Truss rod when planing fretboard and dressing frets.

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Truss rod when planing fretboard and dressing frets.

Postby Brian Evans » Sun Jul 15, 2018 8:40 am

I was shocked and dismayed at a problem I found yesterday with my latest guitar, and I am sitting pondering how to fix it. Problem is I put heavier gauge strings on (.013 - ,056, for a trial) and instantly the instrument developed a giant buzz all over the fretboard. The tension of the strings pulled the neck into a position where the truss rod (normal double-acting type) was completely neutral, and with no load it buzzed like crazy. Relief was dead on where I like it (tiny amount, almost flat). If I take the relief out completely, or add some, the problem gets better but I can't really put load on the truss rod sufficient to dampen it with these strings, so I will change them and go back to my normal (.011 - .050) and see what happens.

What I think happened is this: I planed the fret-board with the truss rod in a neutral position, getting the un-fretted neck dead straight. I installed the frets, and induced a back bow. When I dressed the frets I adjusted the truss rod to straighten the neck, which I think left the back bow intact. Now, with the heavy gauge strings the tension takes out the back-bow and releases the tension on the truss rod. With the light gauge strings the truss rod is still acting to counter-act the back-bow.

So I think the mistake was in the fretting/dressing stage, using the truss rod to counter-act a back bow. What should I have done? What should I do now? I can think of a couple of ideas. One is put the light gauge strings on and wait for the problem to re-occur in a few years when the tension makes the neck take a different set. Two is re-dress the fretboard with the truss rod neutral. Three is take out the 7th fret marker dot, drill down to the truss rod and somehow inject epoxy to glue the middle of the truss rod to the neck.

What do you all think? TIA, Brian
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Re: Truss rod when planing fretboard and dressing frets.

Postby Bob Gramann » Sun Jul 15, 2018 9:01 am

I usually install my double-acting rods with a couple of spots of silicone caulk in the bottom of the channel and a couple of spots between the flat and the round parts of the rod. Once, when I forgot to do that, I had the problem you describe on a banjo. Fortunately, I could remove the 5th string tuner, drill into the cavity, and inject some caulk there. Personally, I wouldn’t use epoxy to fix the problem. It will cure hard and won’t damp all of the pieces. I would try to figure a way to drill at an angle (either by using one of the double dots at the 12th fret or by removing a fret) into the cavity between the round and the flat parts of the rod and inject silicone caulk there. If you don’t fix it, there will be a point sometime in the life of this instrument where things will be just right for it to buzz again.
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Re: Truss rod when planing fretboard and dressing frets.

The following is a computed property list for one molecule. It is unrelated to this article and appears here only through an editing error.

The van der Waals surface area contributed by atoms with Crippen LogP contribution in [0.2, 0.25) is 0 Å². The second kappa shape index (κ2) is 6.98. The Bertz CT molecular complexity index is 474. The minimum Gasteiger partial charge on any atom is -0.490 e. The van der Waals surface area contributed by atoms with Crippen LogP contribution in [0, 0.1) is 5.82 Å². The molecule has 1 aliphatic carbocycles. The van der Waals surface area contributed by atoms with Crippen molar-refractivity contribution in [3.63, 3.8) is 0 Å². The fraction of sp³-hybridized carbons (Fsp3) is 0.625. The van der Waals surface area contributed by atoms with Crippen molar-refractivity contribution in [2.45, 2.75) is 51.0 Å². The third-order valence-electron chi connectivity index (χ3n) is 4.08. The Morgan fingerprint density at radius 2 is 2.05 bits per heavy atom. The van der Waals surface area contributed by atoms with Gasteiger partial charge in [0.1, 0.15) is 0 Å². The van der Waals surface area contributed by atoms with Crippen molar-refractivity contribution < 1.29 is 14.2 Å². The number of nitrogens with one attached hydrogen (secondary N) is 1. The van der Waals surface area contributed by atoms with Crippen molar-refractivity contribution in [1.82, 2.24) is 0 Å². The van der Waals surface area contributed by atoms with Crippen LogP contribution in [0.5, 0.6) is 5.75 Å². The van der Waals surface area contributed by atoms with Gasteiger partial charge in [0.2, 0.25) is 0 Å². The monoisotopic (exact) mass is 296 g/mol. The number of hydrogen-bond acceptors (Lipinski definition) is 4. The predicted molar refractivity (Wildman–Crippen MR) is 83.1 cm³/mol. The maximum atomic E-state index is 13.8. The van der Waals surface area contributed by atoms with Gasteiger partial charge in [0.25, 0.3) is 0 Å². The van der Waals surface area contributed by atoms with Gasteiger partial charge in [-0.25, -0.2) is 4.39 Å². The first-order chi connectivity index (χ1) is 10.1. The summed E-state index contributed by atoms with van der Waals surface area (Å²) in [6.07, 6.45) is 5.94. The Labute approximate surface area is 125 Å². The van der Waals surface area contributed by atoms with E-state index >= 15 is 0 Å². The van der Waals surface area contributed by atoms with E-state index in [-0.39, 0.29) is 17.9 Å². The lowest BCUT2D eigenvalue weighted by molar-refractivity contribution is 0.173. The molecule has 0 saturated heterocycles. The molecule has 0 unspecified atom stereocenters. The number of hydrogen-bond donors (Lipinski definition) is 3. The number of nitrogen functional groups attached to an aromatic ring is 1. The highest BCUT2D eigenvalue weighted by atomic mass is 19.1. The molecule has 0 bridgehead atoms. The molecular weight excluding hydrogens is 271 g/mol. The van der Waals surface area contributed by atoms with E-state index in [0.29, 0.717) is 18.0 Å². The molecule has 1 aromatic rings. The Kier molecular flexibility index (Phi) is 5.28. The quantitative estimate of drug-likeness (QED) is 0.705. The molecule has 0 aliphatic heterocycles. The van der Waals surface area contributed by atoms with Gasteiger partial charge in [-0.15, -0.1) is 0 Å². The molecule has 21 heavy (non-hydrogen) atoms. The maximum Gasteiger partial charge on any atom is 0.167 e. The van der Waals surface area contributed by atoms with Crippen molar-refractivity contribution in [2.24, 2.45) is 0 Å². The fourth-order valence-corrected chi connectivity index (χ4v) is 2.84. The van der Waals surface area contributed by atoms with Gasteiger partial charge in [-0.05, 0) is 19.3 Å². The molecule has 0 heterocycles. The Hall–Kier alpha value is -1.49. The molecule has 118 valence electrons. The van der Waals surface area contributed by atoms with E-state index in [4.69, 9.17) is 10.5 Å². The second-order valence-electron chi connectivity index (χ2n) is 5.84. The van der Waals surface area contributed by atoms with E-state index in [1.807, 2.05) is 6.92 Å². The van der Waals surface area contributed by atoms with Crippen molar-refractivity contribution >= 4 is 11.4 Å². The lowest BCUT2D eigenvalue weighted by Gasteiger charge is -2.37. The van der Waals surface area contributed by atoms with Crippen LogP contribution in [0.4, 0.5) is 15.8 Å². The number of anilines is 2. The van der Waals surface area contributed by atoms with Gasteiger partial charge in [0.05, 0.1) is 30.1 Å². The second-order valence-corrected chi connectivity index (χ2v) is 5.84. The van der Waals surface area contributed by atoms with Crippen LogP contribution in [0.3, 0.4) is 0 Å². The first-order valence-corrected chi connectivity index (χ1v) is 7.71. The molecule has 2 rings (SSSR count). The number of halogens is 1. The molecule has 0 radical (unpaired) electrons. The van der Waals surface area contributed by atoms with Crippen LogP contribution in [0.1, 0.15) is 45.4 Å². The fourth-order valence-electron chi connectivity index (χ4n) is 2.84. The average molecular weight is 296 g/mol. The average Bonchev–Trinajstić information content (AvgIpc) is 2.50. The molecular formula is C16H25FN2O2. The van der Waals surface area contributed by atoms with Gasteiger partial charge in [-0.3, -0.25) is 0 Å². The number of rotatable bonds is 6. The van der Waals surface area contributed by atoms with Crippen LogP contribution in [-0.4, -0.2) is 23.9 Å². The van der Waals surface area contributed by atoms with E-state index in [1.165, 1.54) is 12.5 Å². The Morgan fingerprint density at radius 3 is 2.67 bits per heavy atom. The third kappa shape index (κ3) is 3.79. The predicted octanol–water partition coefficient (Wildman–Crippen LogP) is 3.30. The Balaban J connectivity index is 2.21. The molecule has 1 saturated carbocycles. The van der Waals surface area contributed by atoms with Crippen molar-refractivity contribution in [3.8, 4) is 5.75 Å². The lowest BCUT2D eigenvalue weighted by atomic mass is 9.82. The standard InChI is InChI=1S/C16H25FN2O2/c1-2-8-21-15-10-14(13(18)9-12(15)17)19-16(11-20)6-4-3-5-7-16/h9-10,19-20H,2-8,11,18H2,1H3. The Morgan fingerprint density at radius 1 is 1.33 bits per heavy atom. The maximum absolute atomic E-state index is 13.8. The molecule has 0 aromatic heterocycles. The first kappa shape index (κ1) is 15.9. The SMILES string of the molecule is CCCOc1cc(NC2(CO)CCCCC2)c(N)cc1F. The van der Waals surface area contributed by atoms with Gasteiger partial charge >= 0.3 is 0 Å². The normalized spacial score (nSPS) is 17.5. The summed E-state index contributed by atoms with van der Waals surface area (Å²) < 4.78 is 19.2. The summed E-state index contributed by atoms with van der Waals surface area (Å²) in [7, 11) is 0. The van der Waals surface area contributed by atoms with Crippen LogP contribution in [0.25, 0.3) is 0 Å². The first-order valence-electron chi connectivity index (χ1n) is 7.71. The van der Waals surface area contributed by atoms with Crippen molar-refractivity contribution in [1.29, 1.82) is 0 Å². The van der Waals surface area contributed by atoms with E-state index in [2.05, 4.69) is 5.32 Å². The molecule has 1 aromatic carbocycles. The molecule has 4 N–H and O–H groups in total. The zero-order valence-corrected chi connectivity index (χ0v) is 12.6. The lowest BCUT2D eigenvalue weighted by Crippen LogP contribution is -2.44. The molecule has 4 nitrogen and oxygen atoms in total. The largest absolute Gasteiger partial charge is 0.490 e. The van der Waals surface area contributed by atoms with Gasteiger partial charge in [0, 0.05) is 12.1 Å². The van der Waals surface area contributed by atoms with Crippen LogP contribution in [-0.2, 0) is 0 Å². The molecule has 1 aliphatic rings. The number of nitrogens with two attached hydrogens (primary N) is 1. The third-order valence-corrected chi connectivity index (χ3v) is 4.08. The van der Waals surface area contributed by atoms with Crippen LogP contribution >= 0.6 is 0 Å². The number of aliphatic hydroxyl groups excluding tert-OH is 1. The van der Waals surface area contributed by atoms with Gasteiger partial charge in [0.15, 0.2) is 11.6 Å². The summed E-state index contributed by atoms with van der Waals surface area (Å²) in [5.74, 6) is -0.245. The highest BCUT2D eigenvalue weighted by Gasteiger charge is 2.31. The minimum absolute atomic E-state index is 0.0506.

Postby Peter Wilcox » Sun Jul 15, 2018 10:27 am

I had this problem with a guitar after switching string gauges (from 0.010's to 0.009's.) Buzzing high E string, and a neck rattle when I banged on the back of the neck. It was a double action rod, and no adjustment would resolve it. I finally decided on Frank Ford's method using an injection of diluted rubber cement (several ml's probably using a syringe and needle) into the truss rod cavity from the adjusting nut end, and the buzz disappeared, as did the rattle.

http://www.frets.com/FretsPages/Luthier ... ssrod.html
Maybe I can't fix it, but I can fix it so no one can fix it
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Re: Truss rod when planing fretboard and dressing frets.

Postby Brian Evans » Sun Jul 15, 2018 10:56 am

Thanks, guys, I should have known Frank had a fix for this! Right now I have the guitar playing beautifully with the fretboard dead flat, but as Bob says, it's gonna come back, you just know it is. In future I will be more aggressive with the caulk, I didn't use any on the thick flat upper rod, just the round lower rod.

Is there a strategy to adjust the truss rod when planing and fret dressing to avoid the slack truss rod effect altogether?
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Re: Truss rod when planing fretboard and dressing frets.

Postby Christ Kacoyannakis » Sun Jul 15, 2018 5:05 pm

As well as using silicone caulk, as Bob does, I always install the two way truss rod a bit below the top face of the neck, and glue a spline to the top. I use any scrap of wood lying around, but it is usually mahogany. When you glue it in, you put a spring clamp at each end and one in the middle, which puts a little bow into the top of the rod. Plus, the spline is glued to the top of the bar, and the sides of the channel. I know they say you can put the flat of the rod flush with the neck, but I like to have a full wood surface to glue my fretboard to. Plus, one time I needed to level the top of my neck before gluing the fretboard on, and it was impossible with the metal rod flush with the top of the neck. You learn from these mistakes (if only I can remember not to make them again!).
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Re: Truss rod when planing fretboard and dressing frets.

Postby David King » Sun Jul 22, 2018 11:54 am

Did you glue the frets in? If not you can usually pull the neck forward and force the fret barbs deeper into the sides of the slots and get back to your neutral flat fingerboard.
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